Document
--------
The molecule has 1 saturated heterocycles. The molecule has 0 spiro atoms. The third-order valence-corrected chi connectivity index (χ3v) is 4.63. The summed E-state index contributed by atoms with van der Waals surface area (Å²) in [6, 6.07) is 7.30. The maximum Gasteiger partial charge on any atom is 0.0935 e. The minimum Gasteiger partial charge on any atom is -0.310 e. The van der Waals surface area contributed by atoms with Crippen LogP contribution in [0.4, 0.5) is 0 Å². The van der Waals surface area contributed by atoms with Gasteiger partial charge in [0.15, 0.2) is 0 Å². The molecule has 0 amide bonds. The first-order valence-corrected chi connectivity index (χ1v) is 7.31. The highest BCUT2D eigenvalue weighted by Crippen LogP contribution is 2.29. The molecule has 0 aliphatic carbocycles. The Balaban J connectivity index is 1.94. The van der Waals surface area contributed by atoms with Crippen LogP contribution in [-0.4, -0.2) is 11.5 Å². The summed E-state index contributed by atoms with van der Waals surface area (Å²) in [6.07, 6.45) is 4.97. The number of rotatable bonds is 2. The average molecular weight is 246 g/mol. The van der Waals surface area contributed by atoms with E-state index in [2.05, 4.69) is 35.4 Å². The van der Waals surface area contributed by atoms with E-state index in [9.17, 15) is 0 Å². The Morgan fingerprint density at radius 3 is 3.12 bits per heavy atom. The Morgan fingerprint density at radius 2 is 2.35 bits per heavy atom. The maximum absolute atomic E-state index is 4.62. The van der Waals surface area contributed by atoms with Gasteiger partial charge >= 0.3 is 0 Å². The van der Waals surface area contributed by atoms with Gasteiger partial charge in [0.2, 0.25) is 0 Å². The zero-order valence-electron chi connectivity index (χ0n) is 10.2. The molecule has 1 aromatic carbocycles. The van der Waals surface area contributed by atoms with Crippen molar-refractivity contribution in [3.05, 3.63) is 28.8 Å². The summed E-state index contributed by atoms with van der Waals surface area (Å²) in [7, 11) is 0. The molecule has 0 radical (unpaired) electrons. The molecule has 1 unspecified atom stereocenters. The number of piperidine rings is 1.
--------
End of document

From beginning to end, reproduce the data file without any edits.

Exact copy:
The molecule has 1 saturated heterocycles. The molecule has 0 spiro atoms. The third-order valence-corrected chi connectivity index (χ3v) is 4.63. The summed E-state index contributed by atoms with van der Waals surface area (Å²) in [6, 6.07) is 7.30. The maximum Gasteiger partial charge on any atom is 0.0935 e. The minimum Gasteiger partial charge on any atom is -0.310 e. The van der Waals surface area contributed by atoms with Crippen LogP contribution in [0.4, 0.5) is 0 Å². The van der Waals surface area contributed by atoms with Gasteiger partial charge in [0.15, 0.2) is 0 Å². The molecule has 0 amide bonds. The first-order valence-corrected chi connectivity index (χ1v) is 7.31. The highest BCUT2D eigenvalue weighted by Crippen LogP contribution is 2.29. The molecule has 0 aliphatic carbocycles. The Balaban J connectivity index is 1.94. The van der Waals surface area contributed by atoms with Crippen LogP contribution in [-0.4, -0.2) is 11.5 Å². The summed E-state index contributed by atoms with van der Waals surface area (Å²) in [6.07, 6.45) is 4.97. The number of rotatable bonds is 2. The average molecular weight is 246 g/mol. The van der Waals surface area contributed by atoms with E-state index in [2.05, 4.69) is 35.4 Å². The van der Waals surface area contributed by atoms with E-state index in [9.17, 15) is 0 Å². The Morgan fingerprint density at radius 3 is 3.12 bits per heavy atom. The Morgan fingerprint density at radius 2 is 2.35 bits per heavy atom. The maximum absolute atomic E-state index is 4.62. The van der Waals surface area contributed by atoms with Gasteiger partial charge >= 0.3 is 0 Å². The van der Waals surface area contributed by atoms with Gasteiger partial charge in [0.2, 0.25) is 0 Å². The zero-order valence-electron chi connectivity index (χ0n) is 10.2. The molecule has 1 aromatic carbocycles. The van der Waals surface area contributed by atoms with Crippen molar-refractivity contribution in [3.05, 3.63) is 28.8 Å². The summed E-state index contributed by atoms with van der Waals surface area (Å²) in [7, 11) is 0. The molecule has 0 radical (unpaired) electrons. The molecule has 1 unspecified atom stereocenters. The number of piperidine rings is 1.